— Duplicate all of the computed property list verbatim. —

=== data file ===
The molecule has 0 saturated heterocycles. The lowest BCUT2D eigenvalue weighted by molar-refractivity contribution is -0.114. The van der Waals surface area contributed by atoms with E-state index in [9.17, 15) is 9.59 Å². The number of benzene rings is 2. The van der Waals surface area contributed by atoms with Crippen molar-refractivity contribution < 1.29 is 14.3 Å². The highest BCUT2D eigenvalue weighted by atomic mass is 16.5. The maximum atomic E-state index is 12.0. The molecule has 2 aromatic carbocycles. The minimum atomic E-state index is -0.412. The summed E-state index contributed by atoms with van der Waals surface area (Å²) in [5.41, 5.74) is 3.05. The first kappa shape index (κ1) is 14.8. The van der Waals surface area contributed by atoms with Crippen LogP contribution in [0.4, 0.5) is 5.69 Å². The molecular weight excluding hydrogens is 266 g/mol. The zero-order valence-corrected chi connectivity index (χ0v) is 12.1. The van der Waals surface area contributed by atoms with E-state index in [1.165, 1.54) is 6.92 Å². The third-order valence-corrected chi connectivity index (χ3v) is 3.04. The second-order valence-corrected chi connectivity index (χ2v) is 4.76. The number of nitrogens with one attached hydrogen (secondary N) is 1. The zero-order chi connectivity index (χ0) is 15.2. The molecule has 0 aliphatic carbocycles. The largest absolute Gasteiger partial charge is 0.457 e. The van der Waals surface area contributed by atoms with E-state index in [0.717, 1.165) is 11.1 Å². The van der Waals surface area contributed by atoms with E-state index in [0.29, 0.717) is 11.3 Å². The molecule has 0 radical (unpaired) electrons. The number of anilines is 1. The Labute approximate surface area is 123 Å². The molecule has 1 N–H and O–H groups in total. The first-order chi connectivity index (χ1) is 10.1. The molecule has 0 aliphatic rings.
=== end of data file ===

The molecule has 0 saturated heterocycles. The lowest BCUT2D eigenvalue weighted by molar-refractivity contribution is -0.114. The van der Waals surface area contributed by atoms with E-state index in [9.17, 15) is 9.59 Å². The number of benzene rings is 2. The van der Waals surface area contributed by atoms with Crippen molar-refractivity contribution < 1.29 is 14.3 Å². The highest BCUT2D eigenvalue weighted by atomic mass is 16.5. The maximum atomic E-state index is 12.0. The molecule has 2 aromatic carbocycles. The minimum atomic E-state index is -0.412. The summed E-state index contributed by atoms with van der Waals surface area (Å²) in [5.41, 5.74) is 3.05. The first kappa shape index (κ1) is 14.8. The van der Waals surface area contributed by atoms with Crippen LogP contribution in [0.4, 0.5) is 5.69 Å². The molecular weight excluding hydrogens is 266 g/mol. The zero-order valence-corrected chi connectivity index (χ0v) is 12.1. The van der Waals surface area contributed by atoms with E-state index in [1.165, 1.54) is 6.92 Å². The third-order valence-corrected chi connectivity index (χ3v) is 3.04. The second-order valence-corrected chi connectivity index (χ2v) is 4.76. The number of nitrogens with one attached hydrogen (secondary N) is 1. The zero-order chi connectivity index (χ0) is 15.2. The molecule has 0 aliphatic carbocycles. The largest absolute Gasteiger partial charge is 0.457 e. The van der Waals surface area contributed by atoms with E-state index in [0.717, 1.165) is 11.1 Å². The van der Waals surface area contributed by atoms with E-state index in [0.29, 0.717) is 11.3 Å². The molecule has 0 radical (unpaired) electrons. The number of anilines is 1. The Labute approximate surface area is 123 Å². The molecule has 1 N–H and O–H groups in total. The first-order chi connectivity index (χ1) is 10.1. The molecule has 0 aliphatic rings.